Our $307.5 million of 57/8% senior notes due December 1, 2021 constitute senior unsecured and unsubordinated indebtedness. Interest is payable on the notes semi-annually in arrears on June 1 and December 1 of each year. At any time prior to September 1, 2021, we may redeem the notes, in whole or in part from time to time, at our option, at a redemption price equal to the greater of (i) 100% of the principal amount plus accrued and unpaid interest, including additional interest, if any, to but excluding, the redemption date, or (ii) the sum of the present values of the remaining scheduled payments of principal and interest (exclusive of interest accrued to the date of redemption) discounted to the redemption date at the treasury rate plus 0.5%, plus accrued and unpaid interest, including additional interest, if any. Beginning September 1, 2021, we may redeem the notes, in whole or in part from time to time, at our option, at a redemption price equal to 100% of the principal amount plus accrued and unpaid interest, including additional interest, if any. As is more fully described in Note 11 to our Condensed Consolidated Financial Statements, we entered into an interest rate swap in 2015 to convert the senior notes’ fixed interest rate to a floating interest rate over the remaining life of the senior notes. A weighted average interest rate of 4.52% was applicable from the date of inception of the interest rate swap to March 31, 2016.

Our accounts receivable sales agreements in North America and Europe permit the sale, on an ongoing basis, of a majority of our receivables to our 49% owned U.S., Canadian and European finance joint ventures, and our accounts receivables agreement in Brazil permits the sale, on an ongoing basis, of a portion of our wholesale receivables to our Brazilian finance joint venture. The sales of all receivables are without recourse to us. We do not service the receivables after the sale occurs, and we do not maintain any direct retained interest in the receivables. These agreements are accounted for as off-balance sheet transactions and have the effect of reducing accounts receivable and short-term liabilities by the same amount. As of both March 31, 2016 and December 31, 2015, the cash received from receivables sold under the U.S., Canadian, European and Brazilian accounts receivable sales agreements was approximately $1.1 billion.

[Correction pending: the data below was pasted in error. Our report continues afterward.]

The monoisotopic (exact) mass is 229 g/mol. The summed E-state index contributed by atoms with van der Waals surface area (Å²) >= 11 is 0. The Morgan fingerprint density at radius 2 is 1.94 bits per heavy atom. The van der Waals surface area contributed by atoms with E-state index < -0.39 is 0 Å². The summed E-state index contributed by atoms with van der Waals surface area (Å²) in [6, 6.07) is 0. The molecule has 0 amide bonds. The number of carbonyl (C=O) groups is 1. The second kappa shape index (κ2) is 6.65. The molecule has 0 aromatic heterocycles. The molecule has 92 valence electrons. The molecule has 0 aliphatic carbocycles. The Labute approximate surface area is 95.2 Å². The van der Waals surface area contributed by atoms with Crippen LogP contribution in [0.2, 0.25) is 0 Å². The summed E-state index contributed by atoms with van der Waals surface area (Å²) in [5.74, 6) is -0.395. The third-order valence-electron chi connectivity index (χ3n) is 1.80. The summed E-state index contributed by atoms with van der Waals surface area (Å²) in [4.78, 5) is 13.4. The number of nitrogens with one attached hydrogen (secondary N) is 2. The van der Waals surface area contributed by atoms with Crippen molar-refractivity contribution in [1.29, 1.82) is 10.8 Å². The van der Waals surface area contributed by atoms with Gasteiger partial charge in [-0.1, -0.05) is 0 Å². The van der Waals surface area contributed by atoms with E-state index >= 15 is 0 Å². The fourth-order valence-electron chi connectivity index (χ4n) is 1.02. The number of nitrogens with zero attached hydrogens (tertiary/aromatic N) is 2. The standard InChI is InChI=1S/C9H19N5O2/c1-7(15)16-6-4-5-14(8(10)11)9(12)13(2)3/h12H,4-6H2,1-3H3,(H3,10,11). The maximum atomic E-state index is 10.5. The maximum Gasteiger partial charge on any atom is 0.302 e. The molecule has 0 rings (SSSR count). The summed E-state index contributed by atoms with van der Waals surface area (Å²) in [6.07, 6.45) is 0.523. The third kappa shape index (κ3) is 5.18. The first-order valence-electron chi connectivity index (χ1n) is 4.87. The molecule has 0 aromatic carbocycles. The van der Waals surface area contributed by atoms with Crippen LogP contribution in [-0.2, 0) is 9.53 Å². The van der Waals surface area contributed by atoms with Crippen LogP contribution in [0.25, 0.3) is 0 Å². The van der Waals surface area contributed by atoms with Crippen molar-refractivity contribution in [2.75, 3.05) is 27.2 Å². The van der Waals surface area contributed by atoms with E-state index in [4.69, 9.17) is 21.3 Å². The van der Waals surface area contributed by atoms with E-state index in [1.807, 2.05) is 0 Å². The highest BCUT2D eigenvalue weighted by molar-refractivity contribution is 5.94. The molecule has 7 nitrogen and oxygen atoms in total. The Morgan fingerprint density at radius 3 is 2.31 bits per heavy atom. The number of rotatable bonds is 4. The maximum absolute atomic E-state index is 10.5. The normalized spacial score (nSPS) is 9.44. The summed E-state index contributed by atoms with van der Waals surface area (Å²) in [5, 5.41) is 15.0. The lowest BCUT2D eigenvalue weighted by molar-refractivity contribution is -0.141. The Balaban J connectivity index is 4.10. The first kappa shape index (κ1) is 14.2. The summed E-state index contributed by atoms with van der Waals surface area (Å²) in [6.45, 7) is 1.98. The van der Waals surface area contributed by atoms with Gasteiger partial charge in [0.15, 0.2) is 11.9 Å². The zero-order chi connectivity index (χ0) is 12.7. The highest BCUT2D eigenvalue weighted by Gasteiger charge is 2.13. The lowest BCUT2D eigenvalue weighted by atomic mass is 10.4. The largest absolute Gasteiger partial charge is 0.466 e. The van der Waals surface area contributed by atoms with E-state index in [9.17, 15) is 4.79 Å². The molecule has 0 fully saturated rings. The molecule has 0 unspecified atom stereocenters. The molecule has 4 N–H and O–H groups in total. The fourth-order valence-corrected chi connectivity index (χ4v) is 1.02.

Our finance joint ventures in Brazil and Australia also provide wholesale financing directly to our dealers. The receivables associated with these arrangements also are without recourse to us. As of March 31, 2016 and December 31, 2015, these finance joint ventures had approximately $17.3 million and $17.7 million, respectively, of outstanding accounts receivable associated with these arrangements. These arrangements are accounted for as off-balance sheet transactions. In addition, we sell certain trade receivables under factoring arrangements to other financial institutions around the world. These arrangements are also accounted for as off-balance sheet transactions.


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Cash Flows

Cash flows used in operating activities were approximately $348.2 million and $286.0 million for the first three months of 2016 and 2015, respectively. Our working capital requirements are seasonal, with investments in working capital typically building in the first half of the year and then reducing in the second half of the year. We had $949.8 million in working capital at March 31, 2016 as compared with $712.9 million at December 31, 2015 and $1,382.9 million at March 31, 2015. Accounts receivable and inventories, combined, at March 31, 2016 were $408.1 million higher and $199.5 million lower than at December 31, 2015 and March 31, 2015, respectively. The decrease in accounts receivable and inventories as of March 31, 2016 as compared to March 31, 2015 was primarily a result of a decrease in production levels as well as the negative impact of foreign currency translation.

Capital expenditures for the first three months of 2016 were $35.7 million compared to $62.9 million for the first three months of 2015. We anticipate that capital expenditures for the full year of 2016 will be approximately $250.0 million and will primarily be used to support the development and enhancement of new and existing products, upgrade our system capabilities and improve our factory productivity.

Our debt to capitalization ratio, which is total indebtedness divided by the sum of total indebtedness and stockholders’ equity, was 35.0% and 30.0% at March 31, 2016 and December 31, 2015, respectively.

Share Repurchase Program